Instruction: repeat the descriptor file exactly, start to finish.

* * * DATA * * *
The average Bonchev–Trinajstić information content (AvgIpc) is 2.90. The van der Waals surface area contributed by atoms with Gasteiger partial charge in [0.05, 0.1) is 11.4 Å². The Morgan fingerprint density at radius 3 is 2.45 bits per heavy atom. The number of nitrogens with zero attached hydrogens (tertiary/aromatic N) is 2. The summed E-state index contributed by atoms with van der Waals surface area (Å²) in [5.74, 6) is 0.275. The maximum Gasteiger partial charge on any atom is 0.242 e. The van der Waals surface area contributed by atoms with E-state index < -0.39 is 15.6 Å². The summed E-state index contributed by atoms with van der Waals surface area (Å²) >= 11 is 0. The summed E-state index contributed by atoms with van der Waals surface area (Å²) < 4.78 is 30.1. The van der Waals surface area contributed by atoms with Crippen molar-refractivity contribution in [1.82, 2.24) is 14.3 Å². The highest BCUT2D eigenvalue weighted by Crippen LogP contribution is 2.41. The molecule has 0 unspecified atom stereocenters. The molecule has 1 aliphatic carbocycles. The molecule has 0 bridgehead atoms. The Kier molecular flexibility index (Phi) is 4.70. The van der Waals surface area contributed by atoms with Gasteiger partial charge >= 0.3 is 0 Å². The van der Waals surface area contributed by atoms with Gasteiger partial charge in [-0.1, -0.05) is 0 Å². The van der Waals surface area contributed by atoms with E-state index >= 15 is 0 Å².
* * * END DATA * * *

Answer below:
The average Bonchev–Trinajstić information content (AvgIpc) is 2.90. The van der Waals surface area contributed by atoms with Gasteiger partial charge in [0.05, 0.1) is 11.4 Å². The Morgan fingerprint density at radius 3 is 2.45 bits per heavy atom. The number of nitrogens with zero attached hydrogens (tertiary/aromatic N) is 2. The summed E-state index contributed by atoms with van der Waals surface area (Å²) in [5.74, 6) is 0.275. The maximum Gasteiger partial charge on any atom is 0.242 e. The van der Waals surface area contributed by atoms with E-state index < -0.39 is 15.6 Å². The summed E-state index contributed by atoms with van der Waals surface area (Å²) >= 11 is 0. The summed E-state index contributed by atoms with van der Waals surface area (Å²) < 4.78 is 30.1. The van der Waals surface area contributed by atoms with Crippen molar-refractivity contribution in [1.82, 2.24) is 14.3 Å². The highest BCUT2D eigenvalue weighted by Crippen LogP contribution is 2.41. The molecule has 0 unspecified atom stereocenters. The molecule has 1 aliphatic carbocycles. The molecule has 0 bridgehead atoms. The Kier molecular flexibility index (Phi) is 4.70. The van der Waals surface area contributed by atoms with Gasteiger partial charge >= 0.3 is 0 Å². The van der Waals surface area contributed by atoms with Gasteiger partial charge in [-0.1, -0.05) is 0 Å². The van der Waals surface area contributed by atoms with E-state index >= 15 is 0 Å².